This rare (especially so in the U.S.) Bébé Peugeot caught Francophile «Louis'» eye this past weekend at the Orinda (CA) Car Show. It is only large enough for one person. Behind the Bébé Peugeot is a 1915 Studebaker. Peugeot was founded in 1810 manufacturing pepper mills and bicycles. They built their first car in 1891, eight years before the first Packard. Because Peugeots are not imported into the U.S., it is easy for Americans to forget that Peugeot is Europe's second largest car producer.
«Louis» saw this magnificent 1937 Packard Twelve this past Saturday at the Orinda (California) Car Show. This model 1507 Twelve convertible has a golf club compartment and a rumble seat. Appropriately enough, this Packard was displayed on the Orinda Golf Course. Only 1,300 model 1507 Twelves were built. The 1937 Packard 1507 Twelve is powered by a 7751.08 cc (473 cu in) V12 engine that produces 175.00 BHP at 3200 RPM.
1 The LORD is my light and my salvation—
whom shall I fear?
The LORD is the stronghold of my life—
of whom shall I be afraid?
2 When the wicked advance against me
to devour me,
it is my enemies and my foes
who will stumble and fall.
3 Though an army besiege me,
my heart will not fear;
though war break out against me,
even then I will be confident.
4 One thing I ask from the LORD,
this only do I seek:
that I may dwell in the house of the LORD
all the days of my life,
to gaze on the beauty of the LORD
and to seek him in his temple.
5 For in the day of trouble
he will keep me safe in his dwelling;
he will hide me in the shelter of his sacred tent
and set me high upon a rock.
6 Then my head will be exalted
above the enemies who surround me;
at his sacred tent I will sacrifice with shouts of joy;
I will sing and make music to the LORD.
7 Hear my voice when I call, LORD;
be merciful to me and answer me.
8 My heart says of you, “Seek his face!”
Your face, LORD, I will seek.
9 Do not hide your face from me,
do not turn your servant away in anger;
you have been my helper.
Do not reject me or forsake me,
God my Savior.
10 Though my father and mother forsake me,
the LORD will receive me.
11 Teach me your way, LORD;
lead me in a straight path
because of my oppressors.
12 Do not turn me over to the desire of my foes,
for false witnesses rise up against me,
spouting malicious accusations.
13 I remain confident of this:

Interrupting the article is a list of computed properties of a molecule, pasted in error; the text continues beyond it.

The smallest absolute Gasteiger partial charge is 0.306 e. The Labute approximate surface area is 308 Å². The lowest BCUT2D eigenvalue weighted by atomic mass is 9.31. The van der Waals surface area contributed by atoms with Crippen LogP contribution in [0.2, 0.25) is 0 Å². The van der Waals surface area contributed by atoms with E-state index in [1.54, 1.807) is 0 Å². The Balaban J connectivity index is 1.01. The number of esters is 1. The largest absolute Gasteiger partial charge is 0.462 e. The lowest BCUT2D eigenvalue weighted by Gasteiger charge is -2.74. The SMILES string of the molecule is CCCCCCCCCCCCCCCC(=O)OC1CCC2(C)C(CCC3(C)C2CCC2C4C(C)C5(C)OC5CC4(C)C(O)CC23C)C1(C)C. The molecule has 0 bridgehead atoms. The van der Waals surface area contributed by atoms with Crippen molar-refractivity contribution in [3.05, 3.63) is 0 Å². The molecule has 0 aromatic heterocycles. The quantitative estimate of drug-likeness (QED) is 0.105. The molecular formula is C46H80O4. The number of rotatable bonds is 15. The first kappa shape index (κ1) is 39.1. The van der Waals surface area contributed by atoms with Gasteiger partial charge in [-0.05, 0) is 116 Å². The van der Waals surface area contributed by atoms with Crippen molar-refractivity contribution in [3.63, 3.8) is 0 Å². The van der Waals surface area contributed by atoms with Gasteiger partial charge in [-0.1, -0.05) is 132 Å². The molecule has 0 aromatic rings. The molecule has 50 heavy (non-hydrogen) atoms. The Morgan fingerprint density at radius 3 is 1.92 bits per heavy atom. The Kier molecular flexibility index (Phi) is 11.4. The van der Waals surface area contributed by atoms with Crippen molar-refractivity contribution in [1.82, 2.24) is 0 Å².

I will see the goodness of the LORD
in the land of the living.
14 Wait for the LORD;
be strong and take heart
and wait for the LORD.
In 1725, Louis XV married Marie Leszczynska, daughter of King Stanislas of Poland. Nicolas Stohrer, pastry chef to the Polish court, followed Marie to Versailles. Five years later, in 1730, Stohrer opened his pâtisserie at 51 rue Montorgueil in the 2 ème arrondissement, near le Louvre, èglise Saint-Eustache (the church where the funeral for Mozart's mother was held) and les Halles. In the kitchens of Stohrer, where the desserts of the Court were invented, pleasures of King are still prepared and are available for all to enjoy.
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1 Vindicate me, LORD,
for I have led a blameless life;
I have trusted in the LORD
and have not faltered.
2 Test me, LORD, and try me,
examine my heart and my mind;
3 for I have always been mindful of your unfailing love
and have lived in reliance on your faithfulness.
4 I do not sit with the deceitful,
nor do I associate with hypocrites.
5 I abhor the assembly of evildoers
and refuse to sit with the wicked.
6 I wash my hands in innocence,
and go about your altar, LORD,
7 proclaiming aloud your praise
and telling of all your wonderful deeds.
8 LORD, I love the house where you live,
the place where your glory dwells.
9 Do not take away my soul along with sinners,
my life with those who are bloodthirsty,
10 in whose hands are wicked schemes,
whose right hands are full of bribes.
11 I lead a blameless life;
deliver me and be merciful to me.
12 My feet stand on level ground;
in the great congregation I will praise the LORD.